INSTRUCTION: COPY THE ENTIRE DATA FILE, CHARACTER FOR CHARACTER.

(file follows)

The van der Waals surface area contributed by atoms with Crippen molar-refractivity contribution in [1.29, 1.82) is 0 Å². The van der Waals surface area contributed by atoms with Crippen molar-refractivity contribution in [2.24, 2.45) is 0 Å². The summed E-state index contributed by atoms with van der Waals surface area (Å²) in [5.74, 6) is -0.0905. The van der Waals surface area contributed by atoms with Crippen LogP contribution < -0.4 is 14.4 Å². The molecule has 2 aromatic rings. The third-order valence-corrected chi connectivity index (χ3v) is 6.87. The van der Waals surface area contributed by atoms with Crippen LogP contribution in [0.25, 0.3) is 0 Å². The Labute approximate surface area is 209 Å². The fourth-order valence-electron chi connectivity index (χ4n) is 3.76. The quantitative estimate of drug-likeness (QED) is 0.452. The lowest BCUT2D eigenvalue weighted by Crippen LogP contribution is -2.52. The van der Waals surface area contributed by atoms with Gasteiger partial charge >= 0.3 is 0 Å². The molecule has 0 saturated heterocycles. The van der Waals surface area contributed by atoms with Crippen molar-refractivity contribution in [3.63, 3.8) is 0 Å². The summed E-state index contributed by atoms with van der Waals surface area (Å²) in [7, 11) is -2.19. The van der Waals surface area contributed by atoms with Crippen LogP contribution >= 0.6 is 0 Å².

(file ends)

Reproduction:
The van der Waals surface area contributed by atoms with Crippen molar-refractivity contribution in [1.29, 1.82) is 0 Å². The van der Waals surface area contributed by atoms with Crippen molar-refractivity contribution in [2.24, 2.45) is 0 Å². The summed E-state index contributed by atoms with van der Waals surface area (Å²) in [5.74, 6) is -0.0905. The van der Waals surface area contributed by atoms with Crippen LogP contribution < -0.4 is 14.4 Å². The molecule has 2 aromatic rings. The third-order valence-corrected chi connectivity index (χ3v) is 6.87. The van der Waals surface area contributed by atoms with Crippen LogP contribution in [0.25, 0.3) is 0 Å². The Labute approximate surface area is 209 Å². The fourth-order valence-electron chi connectivity index (χ4n) is 3.76. The quantitative estimate of drug-likeness (QED) is 0.452. The lowest BCUT2D eigenvalue weighted by Crippen LogP contribution is -2.52. The van der Waals surface area contributed by atoms with Gasteiger partial charge >= 0.3 is 0 Å². The molecule has 0 saturated heterocycles. The van der Waals surface area contributed by atoms with Crippen molar-refractivity contribution in [3.63, 3.8) is 0 Å². The summed E-state index contributed by atoms with van der Waals surface area (Å²) in [7, 11) is -2.19. The van der Waals surface area contributed by atoms with Crippen LogP contribution >= 0.6 is 0 Å².